This mother faced the hardest test in her life. No, it’s not the test that you think it is. It’s the other test, and you will understand which one it is, only when you realize how well she aced it.
My mother and father were married for ten years before she discovered that he was having an affair. He begged her forgiveness and then promised he would never be unfaithful again.
Although she was devastated by my father’s unfaithful acts, she apprehensively gave him a second chance. She did so because she felt it was in the best interest of her three sons: she felt that we needed our father.
When she discovered that he continued the affair, what little chance he had at regaining her trust and restoring the marriage was completely destroyed. Realizing that she could take no more she kicked him out of the house and filed for divorce.
Though my father agreed to the divorce, and the proceedings went pretty smoothly, it was still the most difficult time of my mother’s life. The decision of custody was left to us, and we all chose to live with our mom. She didn’t have a job. When my parents married, they agreed that she would be a housewife and full-time mother. Although she finished medical school in the Philippines, where my parents had met, she wasn’t qualified to practice medicine in the United States since she hadn’t taken the ECFMG, the difficult cumulative medical exam that graduates of foreign medical schools have to pass in order to practice medicine in America. She did not have a driver’s license, because my father didn’t believe that she needed one. Because public transportation in the suburbs was almost nonexistent at the time, doing everyday tasks was very difficult for her. There were times when all four of us would hitchhike to Kmart.
Her entire family was thousands of miles away in the Philippines. I was five, my brothers were seven and ten, and we were not equipped to provide her with the kind of support that she needed. My mom cried an awful lot during those times! I remember listening through the walls of my bedroom at night, hearing her cry and repeatedly asking the Lord to help her get through this. After phone conversations with my father, she would cry uncontrollably. Each time I heard her, I would do what she taught me to do when I really needed something: I prayed to God. Prayed to God to make my mom stop crying.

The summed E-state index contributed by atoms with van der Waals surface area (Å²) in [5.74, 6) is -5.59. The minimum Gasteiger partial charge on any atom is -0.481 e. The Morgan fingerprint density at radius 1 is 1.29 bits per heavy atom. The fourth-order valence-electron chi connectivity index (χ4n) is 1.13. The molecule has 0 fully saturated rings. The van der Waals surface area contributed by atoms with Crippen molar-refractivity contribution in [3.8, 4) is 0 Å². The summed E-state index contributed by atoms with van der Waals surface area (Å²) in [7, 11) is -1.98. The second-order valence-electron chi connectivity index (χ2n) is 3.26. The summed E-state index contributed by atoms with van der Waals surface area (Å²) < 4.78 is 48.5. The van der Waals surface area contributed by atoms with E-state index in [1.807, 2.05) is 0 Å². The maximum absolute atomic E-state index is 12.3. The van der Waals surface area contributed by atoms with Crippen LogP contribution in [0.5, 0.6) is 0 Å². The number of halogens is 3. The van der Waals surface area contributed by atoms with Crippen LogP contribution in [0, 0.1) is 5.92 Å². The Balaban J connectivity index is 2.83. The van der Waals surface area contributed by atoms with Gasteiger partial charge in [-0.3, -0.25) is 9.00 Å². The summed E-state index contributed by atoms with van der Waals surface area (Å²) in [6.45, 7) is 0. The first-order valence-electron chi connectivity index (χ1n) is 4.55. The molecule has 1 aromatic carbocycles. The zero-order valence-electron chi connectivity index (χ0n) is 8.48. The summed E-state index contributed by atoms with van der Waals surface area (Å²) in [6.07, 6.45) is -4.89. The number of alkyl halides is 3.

Mom could’ve picked us up and moved us to the Philippines, where her parents were financially well-off. However, she wanted to be an American, and she wanted her kids to grow up as Americans. In 1979, I was in kindergarten, and my brothers were in second and fifth grade. They were in school all day, but I was out at noon. Soon after the divorce was complete, she registered for driving lessons. I went with her to every lesson right after I got home from kindergarten. After a few months, she finished the lessons, pursed her driving test and got her driver’s license.
She was getting alimony from my father to support the family, but it was only about one-tenth of what he was making as an anesthesiologist. She made use of the money, though. She bought a 1980 Toyota Corolla. She drove this little car to a facility that helped prepare her for that very important exam: the ECFMG. After ten years of not reading a medical book or gaining any medical experience, she decided to register for the examination.
While mothering three boys, she prepared to take one of the hardest exams in the world. For a whole year, she read for hours a day. She read book after book after book, and then followed that up by reading study guide after study guide. She went to Stanley Kaplan classes two or three days a week. She prayed, both at church and at home … oh, how she prayed. She was relentless. When it was time to take the test, we drove from Frankfort, Illinois, all the way to Des Moines, Iowa. A friend of hers, who had graduated from the same university in the Philippines as my mother, came with us. She was going to take the test, too.
We waited for months for the results to come in the mail. Her friend got her results first and she did not pass. When my mother’s results came in the mail, my brothers and I crowded around her as she opened the letter. She began crying. Then, fighting through her tears, she gleefully screamed, “I passed, my darlings! I passed! Now we can have everything we want. I am so happy.” I remember thinking after she said that, I do have everything I want, Mom’s happy again. From that point on, she began laughing and smiling a lot more, and she stopped wasting tears on my father.
My mother never had to preach the most important lessons in life. She showed us by example: how to get up after falling down, how anything is possible as long as you are willing to work hard. She showed us not to give up on love. Although, at times, love may fail you, if you keep trying, you will eventually find the one who is meant for you. After she became the woman she wanted to become, she fell in love with and married a man who is truly deserving of her. They remain happily married to this day.
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